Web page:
Tuesday, December 29, 2020

My take-aways on Camellia Bowl 2020

Herd quarterback Grant Wells moved his team downfield
in the waning seconds. But Buffalo's defense responded 
with two sacks to preserve the victory.
(Photo by Jake Crandall/Montgomery Advertiser)

A few days have passed since Marshall's football season ended with a third straight setback. Understandably, it was not a joyous scene. But that's hardly sufficient reason for fans of the Big Green to embrace the notion that the future is bleak.

Here's my take on what I saw on Christmas Day when the Thundering Herd came up empty in a 17-10 loss to Buffalo in the Camellia Bowl in Montgomery, Alabama. The final outcome was a bit different from what I anticipated.

The outlook was not very favorable for the Herd. Aside from having three of its premier players opt out of the game (to get ready for the NFL), the team was on a downward spiral. Prior to the bowl game, MU suffered head-scratching back-to-back losses.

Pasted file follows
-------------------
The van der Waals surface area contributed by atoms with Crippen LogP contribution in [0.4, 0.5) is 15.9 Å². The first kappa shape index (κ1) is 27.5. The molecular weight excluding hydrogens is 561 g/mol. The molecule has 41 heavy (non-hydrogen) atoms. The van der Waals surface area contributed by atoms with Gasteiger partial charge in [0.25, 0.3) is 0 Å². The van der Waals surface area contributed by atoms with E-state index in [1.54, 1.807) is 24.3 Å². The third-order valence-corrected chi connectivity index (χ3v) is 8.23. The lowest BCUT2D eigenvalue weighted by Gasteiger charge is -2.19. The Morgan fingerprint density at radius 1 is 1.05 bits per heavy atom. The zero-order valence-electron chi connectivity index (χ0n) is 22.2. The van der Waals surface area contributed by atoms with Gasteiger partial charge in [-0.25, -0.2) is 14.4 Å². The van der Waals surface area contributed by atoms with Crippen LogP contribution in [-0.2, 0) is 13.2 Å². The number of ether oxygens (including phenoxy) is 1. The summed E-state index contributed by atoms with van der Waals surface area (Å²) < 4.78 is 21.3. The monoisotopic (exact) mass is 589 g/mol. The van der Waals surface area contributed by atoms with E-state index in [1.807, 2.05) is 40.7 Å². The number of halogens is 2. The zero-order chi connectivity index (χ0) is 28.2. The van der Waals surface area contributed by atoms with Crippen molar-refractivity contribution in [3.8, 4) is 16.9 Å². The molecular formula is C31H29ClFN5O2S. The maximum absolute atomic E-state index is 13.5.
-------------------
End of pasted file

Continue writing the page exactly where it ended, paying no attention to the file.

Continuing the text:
On Christmas Day, Marshall's Thundering Herd  was its own worst enemy. Yet, they still had a legitimate shot to force overtime or win the game with a touchdown and two-point conversion. It was a minor miracle that Marshall managed to stay in contention.

Consider these stumbling blocks that MU managed to deal with for the bowl game.  
  • Six starters did not play.
  • Three consecutive bone-headed plays on special teams -- disastrous and downright bizarre.
  • Lack of offensive diversity. The Herd needed to get more production from its air game (114 passing yards was not nearly enough). 
  • Soft pass coverage combined with a non-existent pass rush spelled doom. Over four quarters, Buffalo quarterback Kyle Vantrease rarely faced any semblance of defensive pressure.